Kasich scored a decisive victory in Ohio on Tuesday, securing 47 percent of the vote to 36 percent for Trump. But he’ll need to turn that win into future victories if he has any hope of being handed the nomination at the convention.
The estimated delegate count after Tuesday was 673 for Trump, 411 for Cruz and 143 for Kasich.
Pennsylvania, with 71 delegates at stake, is a clear target for the governor, whose campaign literature circulated to voters at the town hall includes a glossy pamphlet proclaiming “John Kasich’s story began in Pennsylvania.”
It highlighted his small-town upbringing in McKees Rocks, Pa., his working-class background and his parent’s advice: “Johnny, wherever you go, leave it better off than you found it.”
He was clearly in a triumphant mood at the town hall. When the DJ turned off the music before his entrance — “Shut up and Dance” by Walk the Moon — Kasich came out and protested teasingly. “I like this song,” he said. “What’s wrong with you? Turn it up!”
Later, he teased a high school student who skipped school to attend his event.
“Where’s the truant officer?” he asked the student.
“My mom was willing to sign me out because she thinks you’re the adult in the room,” the student replied.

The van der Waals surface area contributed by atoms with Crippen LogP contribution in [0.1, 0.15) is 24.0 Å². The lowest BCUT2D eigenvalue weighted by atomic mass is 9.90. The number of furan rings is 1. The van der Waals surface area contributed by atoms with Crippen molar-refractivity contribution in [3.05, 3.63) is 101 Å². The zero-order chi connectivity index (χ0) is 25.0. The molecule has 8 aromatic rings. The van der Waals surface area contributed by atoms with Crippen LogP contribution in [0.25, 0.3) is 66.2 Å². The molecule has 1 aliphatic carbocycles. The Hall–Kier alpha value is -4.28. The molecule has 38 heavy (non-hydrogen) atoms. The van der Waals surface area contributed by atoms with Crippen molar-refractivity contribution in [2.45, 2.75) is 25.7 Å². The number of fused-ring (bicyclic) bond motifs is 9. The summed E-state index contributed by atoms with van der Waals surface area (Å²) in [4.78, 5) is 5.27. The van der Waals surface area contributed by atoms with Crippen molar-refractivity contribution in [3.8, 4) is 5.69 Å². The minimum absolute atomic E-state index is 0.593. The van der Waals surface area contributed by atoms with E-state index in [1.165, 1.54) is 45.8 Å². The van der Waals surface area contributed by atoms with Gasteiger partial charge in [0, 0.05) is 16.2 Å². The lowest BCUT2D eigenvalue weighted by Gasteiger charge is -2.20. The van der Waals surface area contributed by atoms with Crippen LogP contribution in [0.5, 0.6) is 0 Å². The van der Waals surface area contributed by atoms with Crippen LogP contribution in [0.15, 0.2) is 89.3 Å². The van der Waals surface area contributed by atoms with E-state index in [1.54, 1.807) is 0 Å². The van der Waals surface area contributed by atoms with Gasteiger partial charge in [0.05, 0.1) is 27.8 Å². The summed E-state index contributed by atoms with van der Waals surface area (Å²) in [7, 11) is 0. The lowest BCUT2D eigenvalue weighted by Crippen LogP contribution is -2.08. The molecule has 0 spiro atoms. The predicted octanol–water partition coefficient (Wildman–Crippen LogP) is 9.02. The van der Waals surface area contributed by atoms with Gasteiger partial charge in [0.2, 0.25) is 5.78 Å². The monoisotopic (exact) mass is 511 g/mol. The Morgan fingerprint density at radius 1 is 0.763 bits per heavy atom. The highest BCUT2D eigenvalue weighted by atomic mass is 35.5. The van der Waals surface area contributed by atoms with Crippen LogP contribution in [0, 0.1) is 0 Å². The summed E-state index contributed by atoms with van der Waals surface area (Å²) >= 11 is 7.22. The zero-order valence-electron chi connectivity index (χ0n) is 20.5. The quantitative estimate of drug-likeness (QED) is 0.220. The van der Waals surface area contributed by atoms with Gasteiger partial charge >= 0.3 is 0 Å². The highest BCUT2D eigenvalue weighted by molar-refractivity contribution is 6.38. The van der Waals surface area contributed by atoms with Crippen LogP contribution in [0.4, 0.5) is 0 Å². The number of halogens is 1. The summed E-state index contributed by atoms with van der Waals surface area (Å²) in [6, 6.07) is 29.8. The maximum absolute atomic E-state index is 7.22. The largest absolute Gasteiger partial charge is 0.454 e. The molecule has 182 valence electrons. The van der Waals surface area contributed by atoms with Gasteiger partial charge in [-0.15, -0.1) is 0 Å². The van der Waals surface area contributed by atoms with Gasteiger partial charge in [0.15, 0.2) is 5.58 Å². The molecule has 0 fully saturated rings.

Kasich woke to news that Trump would not attend a debate scheduled for Monday in Salt Lake City, Utah. As a result, the Kasich camp says Kasich won’t be there either.
“We had hoped to contrast Governor Kasich’s positive inclusive approach to problem solving with Trump’s campaign of division,” said John Weaver, the governor’s senior advisor.
Weaver said the campaign will be aggressive in Utah, which holds its caucuses on Tuesday. Kasich on Wednesday began airing ads in the state.
Kasich received a bit of good news about the Pennsylvania primary, which is April 26. A supporter of Florida Sen. Marco Rubio, who withdrew from the presidential race Tuesday night, ended a legal challenge Wednesday over whether Kasich can legally appear on the Pennsylvania ballot.
The challenge dealt with the filing of signatures and prompted a counter-challenge from the Kasich camp.
Rob Nichols, a campaign spokesman, said there was never a doubt about the outcome of the legal dispute.
“We said all along that we were going to be on the ballot in Pennsylvania, (and) we are on the ballot in Pennsylvania,” he said.
He predicted that Kasich, who lived the first 18 years of his life in Pennsylvania, will do well in the state’s April 26 primary.